Retail’s got a big problem. Media’s got a bigger one.
Major retailers suffered disappointing holiday numbers
January 10, 2017
Holiday spending was up 3.6 percent this year, according to the National Retail Federation.
That’s the good news.
Here’s the really bad news. It was largely an online spending surge.
Online sales shot up 12 percent this past holiday season.
Brick and mortar retail took a serious hit. Sales actually fell 4.8 percent from last year.
Now we’re seeing the fall out.
Macy’s, the nation’s largest department story chain, says it will close 100 stores across the country over the next few years. Long-troubled Sears and K-mart are also closing stores.
The Limited, the women’s clothier that’s a staple in malls across America, abruptly announced on Monday that it will shutter all its 250 of its stores.
These are only the latest in a rash of closing in recent years by all manner of retailers, with more to come. Such diverse brands as CVS, Men’s Wearhouse, Chico’s and American Eagle have closed or are planning to close stores.
And that means big problems for media.
Retail is a top-10 ad spending category, accounting for 11 percent of all U.S. ad spending, including 15 percent in November and December, according to Kantar Media.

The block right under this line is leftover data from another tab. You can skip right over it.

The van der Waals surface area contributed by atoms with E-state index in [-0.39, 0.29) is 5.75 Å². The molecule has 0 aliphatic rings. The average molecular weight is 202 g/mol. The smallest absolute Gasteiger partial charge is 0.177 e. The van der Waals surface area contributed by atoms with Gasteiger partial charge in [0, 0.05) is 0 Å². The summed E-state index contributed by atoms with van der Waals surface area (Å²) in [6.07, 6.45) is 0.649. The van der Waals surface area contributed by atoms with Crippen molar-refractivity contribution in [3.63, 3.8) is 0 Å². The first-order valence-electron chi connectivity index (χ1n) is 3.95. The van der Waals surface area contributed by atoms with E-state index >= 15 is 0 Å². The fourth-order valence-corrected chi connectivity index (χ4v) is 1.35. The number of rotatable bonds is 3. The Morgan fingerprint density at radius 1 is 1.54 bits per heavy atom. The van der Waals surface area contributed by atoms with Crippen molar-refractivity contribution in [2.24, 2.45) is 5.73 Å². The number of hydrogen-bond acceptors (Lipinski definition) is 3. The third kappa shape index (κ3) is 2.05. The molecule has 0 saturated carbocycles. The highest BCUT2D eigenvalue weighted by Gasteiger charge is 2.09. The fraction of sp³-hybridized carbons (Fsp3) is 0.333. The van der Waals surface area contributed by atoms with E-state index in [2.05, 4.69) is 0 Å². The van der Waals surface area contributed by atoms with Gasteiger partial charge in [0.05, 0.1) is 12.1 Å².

Last year during November and December, retailers spent $4.35 billion on holiday advertising.
Retail is an especially important category for local media year round, from TV to radio, out of home and newspapers.
And retail annually accounts for one-fifth of dollars spent on total digital advertising.
With more store closings, cuts in ad spending will be seen across all media.
We already saw signs of that this holiday season.
Kantar Media reports that during the first three weeks of the holiday shopping season, 10 of the top 11 retailers reduced ad spending, eight of them by double-digit percentages.
Increased online competition
The biggest culprit, of course, is competition from online retailers such as Amazon, which accounted for more than a third of all internet holiday sales in 2016.
“Online shopping activity is continuing to make gains against brick-and-mortar revenue,” notes Jon Christens of the Chicago agency Kelly Scott Madison, which recently published a forecast saying headlines declaring the death of brick-and-mortar was premature.
But the internet is hardly the only factor.
Another is the increasing struggles of the American shopping mall.
Roughly a third have closed in recent years, and a goodly share of the 1,100 that remain are barely hanging on. Green Street Advisors to project 15 percent of American malls will shut down over the next 10 years.
The big reason: Consumer are simply not spending the time at malls they once did. From 2010 to 2013, mall foot traffic fell by 50 percent, according to Cushman and Wakefield.
The closures of flagship stores such as Macy’s has left many without anchors. The big stores bring people in, and the little stores benefit from the trickle-down effect of that foot traffic.
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